Journey of Rails

The massive elongation of perfectly aligned metal boxes screamed to a halt. Another long journey from LA to New York, another round of equally painful and triumphant stories, and another series of color-filled landscapes accompanied the rusted steel edges of the commuter train. It had been a rather rough ride this time around – rain storms, overwhelming humidity, and angry spousal exchanges that ended in more than one emergency stop. As it screeched to a stop, the little engine released a sigh of pent-up energy and exhaustion, looking forward to a few hours of repose before its return to the ever-land. The circuit was beginning to run dry and the doors and windows were in need of deep repair.

Not like the old days. The days of massive and powerful steam trains, heard and feared from afar and more than once the core subject of notorious heists and accidental near-misses of unconscionable children. Back when the chug of wheels on rails caused heads to turn and mothers to scream; when the metal of the train cars could receive the force of shotgun bullets without winking an eye.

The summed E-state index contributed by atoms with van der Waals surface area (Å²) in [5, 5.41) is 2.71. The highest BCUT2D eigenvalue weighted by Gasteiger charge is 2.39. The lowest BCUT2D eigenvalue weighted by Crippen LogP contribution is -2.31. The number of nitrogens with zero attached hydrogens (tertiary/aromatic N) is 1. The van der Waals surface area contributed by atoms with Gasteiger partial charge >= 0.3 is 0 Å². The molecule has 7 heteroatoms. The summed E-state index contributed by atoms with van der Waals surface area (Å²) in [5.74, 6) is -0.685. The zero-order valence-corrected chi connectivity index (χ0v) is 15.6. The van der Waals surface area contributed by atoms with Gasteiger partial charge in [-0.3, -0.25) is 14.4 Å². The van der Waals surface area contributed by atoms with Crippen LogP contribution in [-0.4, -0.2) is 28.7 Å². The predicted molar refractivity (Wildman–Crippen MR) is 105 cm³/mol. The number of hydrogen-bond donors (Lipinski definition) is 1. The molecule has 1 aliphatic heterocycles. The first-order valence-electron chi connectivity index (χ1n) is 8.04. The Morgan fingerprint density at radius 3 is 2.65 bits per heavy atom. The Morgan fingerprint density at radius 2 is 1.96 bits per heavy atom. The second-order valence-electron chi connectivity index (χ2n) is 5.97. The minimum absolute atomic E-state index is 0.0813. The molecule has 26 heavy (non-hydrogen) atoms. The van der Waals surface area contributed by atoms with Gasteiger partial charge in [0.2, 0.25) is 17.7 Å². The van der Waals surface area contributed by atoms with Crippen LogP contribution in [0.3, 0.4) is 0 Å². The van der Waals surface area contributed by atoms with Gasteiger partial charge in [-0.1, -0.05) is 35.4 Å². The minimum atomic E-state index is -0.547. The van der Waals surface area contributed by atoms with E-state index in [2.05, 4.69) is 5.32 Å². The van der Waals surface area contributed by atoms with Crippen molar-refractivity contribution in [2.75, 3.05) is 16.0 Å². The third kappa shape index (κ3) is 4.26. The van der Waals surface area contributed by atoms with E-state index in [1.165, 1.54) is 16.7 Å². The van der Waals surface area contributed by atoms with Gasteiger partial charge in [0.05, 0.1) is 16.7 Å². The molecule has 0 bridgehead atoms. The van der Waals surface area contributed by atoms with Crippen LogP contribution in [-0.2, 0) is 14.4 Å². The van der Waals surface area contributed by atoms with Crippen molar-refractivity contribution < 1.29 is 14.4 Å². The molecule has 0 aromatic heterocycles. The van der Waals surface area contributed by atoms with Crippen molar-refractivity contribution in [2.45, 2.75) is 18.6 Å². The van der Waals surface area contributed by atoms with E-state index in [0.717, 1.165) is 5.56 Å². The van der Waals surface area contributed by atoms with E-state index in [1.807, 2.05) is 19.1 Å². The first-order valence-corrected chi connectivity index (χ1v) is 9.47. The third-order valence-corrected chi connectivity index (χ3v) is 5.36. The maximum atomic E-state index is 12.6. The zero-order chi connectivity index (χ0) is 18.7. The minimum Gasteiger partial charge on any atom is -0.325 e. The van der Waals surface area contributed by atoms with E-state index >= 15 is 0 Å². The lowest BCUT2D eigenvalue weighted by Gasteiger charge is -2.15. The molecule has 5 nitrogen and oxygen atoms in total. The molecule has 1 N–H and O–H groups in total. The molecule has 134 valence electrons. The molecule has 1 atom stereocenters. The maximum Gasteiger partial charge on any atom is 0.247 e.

Anymore, the only remaining fear of the passengers awaiting their ride on the padded and protected safety of the landing was the odd suicide. The moment of human weakness that left more than one commuter train scarred and branded for life.

The floors of this particular train were recklessly ripped and torn, the windows caked in cigarette smoke and the moist remains of belligerent drinkers. Initials, names, and slanderous quotes were etched into the fake laminate table tops – gone were the days of finely-waxed pine and delicately crocheted tablecloths.

Self-respect in the world of linked, gas-driven rail vehicles was at an all-time low. Another day, another thousand passengers, most barely aware of the awe that seethed through the spirit of most boys and girls upon riding their first train.

What had the world come to?

Just wait, the commuter insisted. Wait for the ways of healing sun to reach your skin. It will wash you clean in a way that pure water never can.

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